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The PCR fostered the development of a large number of mass organizations that functioned as its auxiliaries. These included traditional mass organizations (youth, labor, and women's organizations) and new types of political mass organizations such as the National Council of Working People. Mass organizations representing major ethnic groups also emerged.

Citizens were constitutionally guaranteed the right to join together in organizations. At the same time, the Constitution defined the leading role of the party in relation to the mass organizations, asserting that through such organizations the PCR "achieves an organized link with the working class, the peasantry, the intelligentsia, and other categories of working people and mobilizes them in the struggle for the completion of the building of socialism."

There were two broad classes of mass organizations: those based on common interests and categories of persons, such as youth and women's associations; and those based on professions, such as the General Union of Trade Unions (Uniunea Generala (Generala) a Sindicatelor din Romānia, UGSR--see Glossary). Several of the groups belonged to international organizations and associations, such as the World Federation of Trade Unions and the World Federation of Democratic Youth.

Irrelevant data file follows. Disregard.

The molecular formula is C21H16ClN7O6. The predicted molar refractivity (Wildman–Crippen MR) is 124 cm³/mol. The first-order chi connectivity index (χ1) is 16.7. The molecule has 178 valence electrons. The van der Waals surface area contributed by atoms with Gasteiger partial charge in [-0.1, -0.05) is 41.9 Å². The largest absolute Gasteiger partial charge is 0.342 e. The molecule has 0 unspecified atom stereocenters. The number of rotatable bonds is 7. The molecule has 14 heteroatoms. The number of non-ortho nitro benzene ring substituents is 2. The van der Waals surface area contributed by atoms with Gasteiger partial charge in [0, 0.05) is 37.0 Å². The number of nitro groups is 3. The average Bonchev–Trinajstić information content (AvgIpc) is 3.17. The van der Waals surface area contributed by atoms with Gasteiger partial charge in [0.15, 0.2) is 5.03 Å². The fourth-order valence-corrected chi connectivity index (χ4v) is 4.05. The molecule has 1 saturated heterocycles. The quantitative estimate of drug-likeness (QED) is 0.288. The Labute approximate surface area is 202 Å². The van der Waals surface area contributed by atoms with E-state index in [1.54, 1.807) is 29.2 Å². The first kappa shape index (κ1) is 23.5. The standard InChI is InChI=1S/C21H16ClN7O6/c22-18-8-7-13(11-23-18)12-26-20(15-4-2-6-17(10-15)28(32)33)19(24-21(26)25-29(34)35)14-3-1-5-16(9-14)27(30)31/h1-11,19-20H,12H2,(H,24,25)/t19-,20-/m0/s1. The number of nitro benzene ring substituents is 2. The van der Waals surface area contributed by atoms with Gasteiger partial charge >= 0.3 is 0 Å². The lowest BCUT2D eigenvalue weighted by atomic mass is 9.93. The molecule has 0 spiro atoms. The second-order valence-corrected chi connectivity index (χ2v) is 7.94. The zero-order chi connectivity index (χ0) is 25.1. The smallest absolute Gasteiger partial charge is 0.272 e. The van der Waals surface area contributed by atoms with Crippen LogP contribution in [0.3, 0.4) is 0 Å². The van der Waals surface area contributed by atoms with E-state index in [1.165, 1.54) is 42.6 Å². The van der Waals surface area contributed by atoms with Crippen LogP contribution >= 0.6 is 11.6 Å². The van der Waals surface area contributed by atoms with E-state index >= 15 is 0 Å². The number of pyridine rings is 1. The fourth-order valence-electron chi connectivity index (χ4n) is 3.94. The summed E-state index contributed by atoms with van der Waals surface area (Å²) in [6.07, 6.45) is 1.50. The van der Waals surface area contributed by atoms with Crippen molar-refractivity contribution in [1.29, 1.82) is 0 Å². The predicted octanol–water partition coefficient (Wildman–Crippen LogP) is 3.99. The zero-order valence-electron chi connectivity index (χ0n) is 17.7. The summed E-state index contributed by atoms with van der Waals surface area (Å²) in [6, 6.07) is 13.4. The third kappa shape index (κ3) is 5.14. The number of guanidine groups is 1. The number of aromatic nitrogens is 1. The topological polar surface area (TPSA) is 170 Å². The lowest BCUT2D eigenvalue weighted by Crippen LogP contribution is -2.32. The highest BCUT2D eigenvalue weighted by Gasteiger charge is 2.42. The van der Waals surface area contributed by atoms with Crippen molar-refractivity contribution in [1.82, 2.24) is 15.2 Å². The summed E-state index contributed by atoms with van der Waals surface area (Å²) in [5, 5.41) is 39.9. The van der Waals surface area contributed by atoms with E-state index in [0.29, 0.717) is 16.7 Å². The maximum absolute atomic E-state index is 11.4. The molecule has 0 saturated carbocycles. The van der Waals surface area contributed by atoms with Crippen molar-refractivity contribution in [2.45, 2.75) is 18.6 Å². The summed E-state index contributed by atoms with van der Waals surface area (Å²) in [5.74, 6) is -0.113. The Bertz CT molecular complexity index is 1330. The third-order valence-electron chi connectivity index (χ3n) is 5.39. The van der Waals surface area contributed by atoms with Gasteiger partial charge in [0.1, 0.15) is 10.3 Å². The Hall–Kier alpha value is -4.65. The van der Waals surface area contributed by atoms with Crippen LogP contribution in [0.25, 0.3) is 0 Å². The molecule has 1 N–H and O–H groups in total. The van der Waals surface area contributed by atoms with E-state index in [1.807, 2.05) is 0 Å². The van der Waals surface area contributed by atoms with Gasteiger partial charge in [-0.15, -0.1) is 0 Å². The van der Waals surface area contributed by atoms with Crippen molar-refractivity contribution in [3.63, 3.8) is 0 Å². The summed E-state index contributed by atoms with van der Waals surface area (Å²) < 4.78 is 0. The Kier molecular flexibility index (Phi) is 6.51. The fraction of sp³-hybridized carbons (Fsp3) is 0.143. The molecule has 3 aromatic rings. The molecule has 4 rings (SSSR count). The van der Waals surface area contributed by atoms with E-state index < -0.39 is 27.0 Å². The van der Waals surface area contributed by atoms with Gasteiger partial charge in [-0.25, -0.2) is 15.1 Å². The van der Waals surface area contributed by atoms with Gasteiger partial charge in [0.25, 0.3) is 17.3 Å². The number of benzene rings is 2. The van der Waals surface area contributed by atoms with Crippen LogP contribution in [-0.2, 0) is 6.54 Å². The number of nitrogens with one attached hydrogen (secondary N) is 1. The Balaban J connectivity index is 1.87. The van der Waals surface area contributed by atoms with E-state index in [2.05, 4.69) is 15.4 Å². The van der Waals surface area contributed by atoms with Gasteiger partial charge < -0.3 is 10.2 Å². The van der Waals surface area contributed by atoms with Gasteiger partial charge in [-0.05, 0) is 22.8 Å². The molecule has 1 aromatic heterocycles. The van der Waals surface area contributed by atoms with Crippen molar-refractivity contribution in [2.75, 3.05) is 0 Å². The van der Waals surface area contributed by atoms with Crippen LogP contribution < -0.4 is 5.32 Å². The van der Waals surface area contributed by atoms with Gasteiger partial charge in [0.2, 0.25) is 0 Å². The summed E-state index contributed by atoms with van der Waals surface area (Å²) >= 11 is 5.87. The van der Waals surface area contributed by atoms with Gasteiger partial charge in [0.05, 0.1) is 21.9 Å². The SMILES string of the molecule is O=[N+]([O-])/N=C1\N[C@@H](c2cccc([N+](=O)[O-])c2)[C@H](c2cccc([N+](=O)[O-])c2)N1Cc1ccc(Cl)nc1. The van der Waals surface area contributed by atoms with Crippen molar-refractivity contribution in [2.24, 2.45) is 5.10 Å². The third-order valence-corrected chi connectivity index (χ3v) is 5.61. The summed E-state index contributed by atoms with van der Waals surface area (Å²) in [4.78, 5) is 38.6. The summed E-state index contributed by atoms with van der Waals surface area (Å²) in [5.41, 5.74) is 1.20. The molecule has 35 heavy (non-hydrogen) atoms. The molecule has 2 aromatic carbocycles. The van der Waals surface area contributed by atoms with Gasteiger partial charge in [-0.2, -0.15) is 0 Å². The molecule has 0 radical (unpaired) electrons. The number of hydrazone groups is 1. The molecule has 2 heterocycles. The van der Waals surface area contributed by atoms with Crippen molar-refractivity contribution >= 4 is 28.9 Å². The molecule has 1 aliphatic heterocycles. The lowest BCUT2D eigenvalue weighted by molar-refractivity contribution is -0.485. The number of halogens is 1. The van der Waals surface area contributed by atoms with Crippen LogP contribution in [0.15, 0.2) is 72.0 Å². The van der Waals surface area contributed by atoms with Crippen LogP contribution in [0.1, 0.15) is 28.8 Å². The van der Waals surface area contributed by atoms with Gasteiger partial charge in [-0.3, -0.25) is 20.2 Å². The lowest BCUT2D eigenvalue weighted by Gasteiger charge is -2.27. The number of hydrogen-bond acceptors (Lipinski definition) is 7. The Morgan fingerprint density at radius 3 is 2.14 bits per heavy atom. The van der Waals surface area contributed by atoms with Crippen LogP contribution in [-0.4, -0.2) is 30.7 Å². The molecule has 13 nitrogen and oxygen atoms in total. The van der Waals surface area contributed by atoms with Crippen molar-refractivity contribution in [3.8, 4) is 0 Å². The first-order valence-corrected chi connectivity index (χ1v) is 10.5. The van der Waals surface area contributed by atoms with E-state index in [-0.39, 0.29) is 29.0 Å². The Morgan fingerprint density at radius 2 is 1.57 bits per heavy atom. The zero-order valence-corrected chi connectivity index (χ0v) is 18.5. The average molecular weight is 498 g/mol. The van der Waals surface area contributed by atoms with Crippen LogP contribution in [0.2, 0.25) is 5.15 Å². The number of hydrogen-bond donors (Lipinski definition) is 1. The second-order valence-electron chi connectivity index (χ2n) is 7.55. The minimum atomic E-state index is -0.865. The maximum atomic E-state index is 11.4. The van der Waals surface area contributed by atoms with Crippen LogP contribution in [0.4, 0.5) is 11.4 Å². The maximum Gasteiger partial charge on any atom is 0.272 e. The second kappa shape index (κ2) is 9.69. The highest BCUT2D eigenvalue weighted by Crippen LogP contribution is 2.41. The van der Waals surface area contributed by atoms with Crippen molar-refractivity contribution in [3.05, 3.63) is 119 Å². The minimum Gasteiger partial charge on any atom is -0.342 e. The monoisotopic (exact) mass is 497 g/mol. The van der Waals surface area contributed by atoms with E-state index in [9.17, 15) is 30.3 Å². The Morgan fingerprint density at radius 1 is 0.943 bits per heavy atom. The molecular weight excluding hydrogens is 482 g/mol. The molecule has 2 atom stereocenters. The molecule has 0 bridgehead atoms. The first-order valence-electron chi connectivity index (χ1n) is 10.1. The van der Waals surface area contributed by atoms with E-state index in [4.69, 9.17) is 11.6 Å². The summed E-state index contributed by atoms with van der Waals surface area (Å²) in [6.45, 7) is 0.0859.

In November 1968, the Council of Working People of Hungarian Nationality and the Council of Working People of German Nationality were established. The former had units in fifteen judete, and the latter was active in nine. In judete with substantial Serbian or Ukrainian populations, local councils were established for these groups. The nationality councils were affiliated with the Socialist Democracy and Unity Front.

The purpose of the nationality councils, Ceausescu declared, was to "cultivate socialist patriotism, socialist internationalism, and devotion to our new order and to the common fatherland . . . against any backward nationalistic concepts and manifestations." Although the councils facilitated communication between the PCR and ethnic groups, they functioned primarily as transmitters of official nationality policies. During the 1980s, the councils served as a forum for expressing Romanian nationalism in the prolonged dispute with neighboring Hungary on the question of minority rights in Transylvania.

Data as of July 1989